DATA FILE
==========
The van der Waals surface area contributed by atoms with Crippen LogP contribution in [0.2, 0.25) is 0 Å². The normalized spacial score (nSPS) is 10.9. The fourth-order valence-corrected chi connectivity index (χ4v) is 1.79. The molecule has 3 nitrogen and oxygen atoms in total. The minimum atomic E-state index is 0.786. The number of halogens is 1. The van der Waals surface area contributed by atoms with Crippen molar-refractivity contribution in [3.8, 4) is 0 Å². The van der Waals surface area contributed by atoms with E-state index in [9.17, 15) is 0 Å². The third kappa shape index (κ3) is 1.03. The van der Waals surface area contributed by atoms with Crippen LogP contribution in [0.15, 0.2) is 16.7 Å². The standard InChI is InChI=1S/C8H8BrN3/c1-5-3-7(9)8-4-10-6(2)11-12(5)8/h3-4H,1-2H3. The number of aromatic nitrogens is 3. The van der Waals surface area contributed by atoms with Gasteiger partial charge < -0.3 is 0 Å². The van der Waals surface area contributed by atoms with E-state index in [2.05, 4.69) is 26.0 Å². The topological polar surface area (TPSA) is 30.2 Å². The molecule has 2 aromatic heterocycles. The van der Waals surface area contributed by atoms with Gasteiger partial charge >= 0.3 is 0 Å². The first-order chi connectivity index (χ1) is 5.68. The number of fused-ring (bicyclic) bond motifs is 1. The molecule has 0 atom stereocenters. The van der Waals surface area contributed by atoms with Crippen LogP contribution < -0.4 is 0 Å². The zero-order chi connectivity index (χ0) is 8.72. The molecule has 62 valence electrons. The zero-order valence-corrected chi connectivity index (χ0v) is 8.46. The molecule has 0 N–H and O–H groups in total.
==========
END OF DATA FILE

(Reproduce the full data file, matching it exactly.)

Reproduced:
The van der Waals surface area contributed by atoms with Crippen LogP contribution in [0.2, 0.25) is 0 Å². The normalized spacial score (nSPS) is 10.9. The fourth-order valence-corrected chi connectivity index (χ4v) is 1.79. The molecule has 3 nitrogen and oxygen atoms in total. The minimum atomic E-state index is 0.786. The number of halogens is 1. The van der Waals surface area contributed by atoms with Crippen molar-refractivity contribution in [3.8, 4) is 0 Å². The van der Waals surface area contributed by atoms with E-state index in [9.17, 15) is 0 Å². The third kappa shape index (κ3) is 1.03. The van der Waals surface area contributed by atoms with Crippen LogP contribution in [0.15, 0.2) is 16.7 Å². The standard InChI is InChI=1S/C8H8BrN3/c1-5-3-7(9)8-4-10-6(2)11-12(5)8/h3-4H,1-2H3. The number of aromatic nitrogens is 3. The van der Waals surface area contributed by atoms with Gasteiger partial charge < -0.3 is 0 Å². The van der Waals surface area contributed by atoms with E-state index in [2.05, 4.69) is 26.0 Å². The topological polar surface area (TPSA) is 30.2 Å². The molecule has 2 aromatic heterocycles. The van der Waals surface area contributed by atoms with Gasteiger partial charge >= 0.3 is 0 Å². The first-order chi connectivity index (χ1) is 5.68. The number of fused-ring (bicyclic) bond motifs is 1. The molecule has 0 atom stereocenters. The van der Waals surface area contributed by atoms with Crippen LogP contribution < -0.4 is 0 Å². The zero-order chi connectivity index (χ0) is 8.72. The molecule has 62 valence electrons. The zero-order valence-corrected chi connectivity index (χ0v) is 8.46. The molecule has 0 N–H and O–H groups in total.